Monday, July 30, 2007

The Power of Self Affirming Images in the Edutainment of Children

(Formerly a purple magazine article)

I am currently fawning over a regal barbie doll, named Nichelle.
Her skin is like darkest chocolate before any additives are infused, and you can see in this barbie doll, the image of beauty which many young girls of color have been socially engineered to struggle recognizing.

Image is powerful.

Progress has been made, though there is still a ways to go, before the narcissism of racist culture, and the poisons it has dropped are outshined by the “bling” of enlightenment.
In attempting to wipe out or subjugate a race, the techniques of psyching out an opponent by attacking their confidence have been employed. Children were not too innocent to be subjected to this treatment, and the images of their likenesses were not set up before them as heroes.
Their heroes were hidden, stolen and painted over, leaving them with unbefitting likenesses which told them that they were less, and even… criminal in nature.

The power of archetype is strong.
We emulate our myths. So where then are the beautiful myths of the displaced Kush/Kemetian descendant (African) in the mainstream market? Why do we not see more anime that bears an accurate likeness of Asian culture? I’m all for unity, but I’ve seen most anime in the likeness of Europeans. How is that unity, when other cultures barely have a moment to enjoy what's beautiful about their own culture?

When caring for your child, be sure to expose them to many cultures, as unity is the prime objective, but also keep in mind (especially in the case of children of color) that their image should be seen in Angelic representations, fantasy heroes, and in loving communal representations, as image has been used as a tool of psychological warfare and it’s now time to clear restore the empowered images for the generations here and those to come. The way to begin is with healing images.

Casting Storm (a black woman) for X-Men as a treacherous skeezer who betrayed Rogue by swinging more than one ep with her boyfriend Gambit behind her back, as well as casting a white women in the role of Elektra who is an obvious Hispanic character, while making the only movie to date with a comic book ‘black’ heroe who is in essence a dweller of hell, in the Spawn flick, tells us everything we need to know about what our children are being told about themselves.

Let’s fix that.

Truth always comes out. It has to happen sometime.
Let it be now.

Options to begin with:
(Please add some of the options you know of in the comments and we will update this thread with more healing and empowering images)

Culturally diverse dolls

Original 'Black' Faerie presented in Maji; The Magik Volumes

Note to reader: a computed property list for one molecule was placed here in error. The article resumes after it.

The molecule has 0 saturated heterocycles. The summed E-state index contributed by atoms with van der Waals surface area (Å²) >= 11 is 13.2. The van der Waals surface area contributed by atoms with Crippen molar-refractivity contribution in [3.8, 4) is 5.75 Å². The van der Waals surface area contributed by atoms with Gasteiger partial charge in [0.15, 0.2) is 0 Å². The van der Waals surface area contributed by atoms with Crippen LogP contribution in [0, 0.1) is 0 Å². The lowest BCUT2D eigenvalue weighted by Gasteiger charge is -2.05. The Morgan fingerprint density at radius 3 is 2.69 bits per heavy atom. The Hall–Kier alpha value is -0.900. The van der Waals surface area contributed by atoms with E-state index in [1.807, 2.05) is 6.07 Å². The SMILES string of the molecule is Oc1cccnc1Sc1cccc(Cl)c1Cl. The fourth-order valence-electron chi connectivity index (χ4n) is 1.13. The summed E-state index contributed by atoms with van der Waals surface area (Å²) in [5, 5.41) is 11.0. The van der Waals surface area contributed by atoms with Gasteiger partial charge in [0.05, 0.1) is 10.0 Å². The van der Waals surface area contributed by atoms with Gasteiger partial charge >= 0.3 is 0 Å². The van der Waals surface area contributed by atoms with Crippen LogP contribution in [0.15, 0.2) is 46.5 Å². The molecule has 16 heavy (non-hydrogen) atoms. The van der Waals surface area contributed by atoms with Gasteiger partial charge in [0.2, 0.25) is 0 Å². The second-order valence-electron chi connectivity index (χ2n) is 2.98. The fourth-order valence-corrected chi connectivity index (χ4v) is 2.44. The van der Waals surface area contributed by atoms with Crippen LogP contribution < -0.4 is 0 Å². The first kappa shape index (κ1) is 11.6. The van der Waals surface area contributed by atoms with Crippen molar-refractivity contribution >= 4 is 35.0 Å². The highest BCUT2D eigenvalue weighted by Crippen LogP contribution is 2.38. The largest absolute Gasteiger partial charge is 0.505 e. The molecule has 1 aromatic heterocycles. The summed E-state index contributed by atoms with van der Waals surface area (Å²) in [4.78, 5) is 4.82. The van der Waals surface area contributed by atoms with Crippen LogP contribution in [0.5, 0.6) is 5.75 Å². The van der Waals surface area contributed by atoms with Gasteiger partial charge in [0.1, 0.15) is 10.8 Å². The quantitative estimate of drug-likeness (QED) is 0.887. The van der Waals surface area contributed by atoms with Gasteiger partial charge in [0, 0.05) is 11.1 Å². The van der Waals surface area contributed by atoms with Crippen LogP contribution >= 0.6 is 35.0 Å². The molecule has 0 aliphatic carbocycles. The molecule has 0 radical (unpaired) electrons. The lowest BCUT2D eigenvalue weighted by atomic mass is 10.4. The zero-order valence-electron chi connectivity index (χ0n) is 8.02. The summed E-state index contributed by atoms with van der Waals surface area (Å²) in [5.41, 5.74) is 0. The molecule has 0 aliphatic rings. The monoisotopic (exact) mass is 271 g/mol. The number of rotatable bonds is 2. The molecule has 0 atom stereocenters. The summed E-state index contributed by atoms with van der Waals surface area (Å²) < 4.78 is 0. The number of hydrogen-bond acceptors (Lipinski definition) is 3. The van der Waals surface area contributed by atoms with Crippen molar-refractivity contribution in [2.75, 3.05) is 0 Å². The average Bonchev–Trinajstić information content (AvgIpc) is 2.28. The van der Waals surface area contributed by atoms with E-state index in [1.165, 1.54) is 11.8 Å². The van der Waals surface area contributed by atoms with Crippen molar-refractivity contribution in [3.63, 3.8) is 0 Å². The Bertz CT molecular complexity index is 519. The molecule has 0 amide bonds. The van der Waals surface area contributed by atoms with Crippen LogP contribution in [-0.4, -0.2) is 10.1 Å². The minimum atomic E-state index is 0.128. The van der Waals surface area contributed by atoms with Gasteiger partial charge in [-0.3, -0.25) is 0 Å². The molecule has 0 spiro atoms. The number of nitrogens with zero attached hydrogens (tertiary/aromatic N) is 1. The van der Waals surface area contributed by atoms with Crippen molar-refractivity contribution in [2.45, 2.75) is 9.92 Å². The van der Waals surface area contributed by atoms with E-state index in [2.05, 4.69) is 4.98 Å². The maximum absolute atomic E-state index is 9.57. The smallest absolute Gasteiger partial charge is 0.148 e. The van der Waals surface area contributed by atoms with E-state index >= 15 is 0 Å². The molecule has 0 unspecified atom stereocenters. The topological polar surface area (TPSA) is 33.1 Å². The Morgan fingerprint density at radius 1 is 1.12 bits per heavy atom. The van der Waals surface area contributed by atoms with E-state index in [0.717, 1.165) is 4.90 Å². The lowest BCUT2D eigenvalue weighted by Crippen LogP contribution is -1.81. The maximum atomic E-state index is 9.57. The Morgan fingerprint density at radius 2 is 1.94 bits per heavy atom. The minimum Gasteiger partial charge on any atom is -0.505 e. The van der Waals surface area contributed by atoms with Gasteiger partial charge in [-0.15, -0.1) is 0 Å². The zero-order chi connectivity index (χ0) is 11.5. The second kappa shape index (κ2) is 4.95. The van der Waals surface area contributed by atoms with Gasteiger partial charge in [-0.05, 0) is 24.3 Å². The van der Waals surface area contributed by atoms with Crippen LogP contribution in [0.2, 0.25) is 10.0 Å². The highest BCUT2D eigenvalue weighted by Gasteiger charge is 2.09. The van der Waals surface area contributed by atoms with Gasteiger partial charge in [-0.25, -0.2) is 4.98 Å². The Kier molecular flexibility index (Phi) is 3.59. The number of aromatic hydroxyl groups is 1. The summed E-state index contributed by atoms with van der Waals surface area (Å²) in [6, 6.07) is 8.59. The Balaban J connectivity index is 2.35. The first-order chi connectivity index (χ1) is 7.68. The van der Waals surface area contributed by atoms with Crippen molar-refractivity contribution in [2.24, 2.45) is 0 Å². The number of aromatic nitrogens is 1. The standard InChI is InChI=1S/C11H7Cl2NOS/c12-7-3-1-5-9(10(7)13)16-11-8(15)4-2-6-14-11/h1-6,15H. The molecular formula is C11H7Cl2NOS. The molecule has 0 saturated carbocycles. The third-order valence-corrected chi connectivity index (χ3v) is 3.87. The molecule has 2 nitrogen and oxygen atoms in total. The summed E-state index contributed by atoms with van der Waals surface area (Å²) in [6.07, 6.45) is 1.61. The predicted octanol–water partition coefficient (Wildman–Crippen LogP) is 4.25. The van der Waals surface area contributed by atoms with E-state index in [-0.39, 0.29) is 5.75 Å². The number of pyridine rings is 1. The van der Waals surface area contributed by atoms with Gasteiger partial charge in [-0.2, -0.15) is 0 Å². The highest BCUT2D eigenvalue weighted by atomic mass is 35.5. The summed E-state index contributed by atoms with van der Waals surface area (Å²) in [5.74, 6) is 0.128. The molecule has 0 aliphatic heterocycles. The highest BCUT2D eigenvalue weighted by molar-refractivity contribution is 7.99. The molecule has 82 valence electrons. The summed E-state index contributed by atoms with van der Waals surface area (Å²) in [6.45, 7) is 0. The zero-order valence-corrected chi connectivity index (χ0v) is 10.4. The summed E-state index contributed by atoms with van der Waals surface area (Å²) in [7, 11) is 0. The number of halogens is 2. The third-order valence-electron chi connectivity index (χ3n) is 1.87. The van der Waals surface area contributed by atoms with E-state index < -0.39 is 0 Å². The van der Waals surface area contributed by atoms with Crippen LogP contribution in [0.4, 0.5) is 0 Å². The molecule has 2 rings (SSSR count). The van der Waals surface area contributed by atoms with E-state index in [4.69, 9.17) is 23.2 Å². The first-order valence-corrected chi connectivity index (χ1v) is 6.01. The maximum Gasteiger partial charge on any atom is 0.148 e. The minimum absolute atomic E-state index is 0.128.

by Dazjae, circa 2006 (to be added to the mailing for the special edition release email:


Face Natural said...

That is one beautiful doll. Is it really a Barbie? And where can I find one?

Mrs. Grapevine said...

We need more images like that. I live in suburbia, and I struggle everyday with how to raise my two boys so that they will have an appreciation of black women. I'm not saying they can't date outside their race, I just don't want them to exclude their own. I have a quite a few years before that comes, but I know I need to start now helping them to understand the beauty of black women.

I am almost glad I do not have a girl because those negative images are really out there. I have to find this doll.

PurpleZoe said...

Isn't the doll lovely?
I don't know where to purchase it though.

I do know that a revolution in the way we see ourselves is in order.
Maji is a book that displays the Faerie realm in cultural diversity, so that children can see their image as elves, faerie girls, and etc. It has three volumes that focus on non-religious spiritual principle through a story that teaches children to follow their vibe instead of being used like puppets by society (not in a preachy or pretentious way but just in natural reverence for God's essence/lifeforce within us and the world...Hope, Faith, Self Respect and etc.) by Brandi Epps also covers fantasy images for folks of color.

That sort of thing is tremendous for children.

I feel your point Mrs. Grapevine. if we focus on culture affirming images in our day to day life, our children have a greater sense of self worth.

Things are changing for the better in this area for sure. Evidence of this will be apparent sooner than later because people are waking up.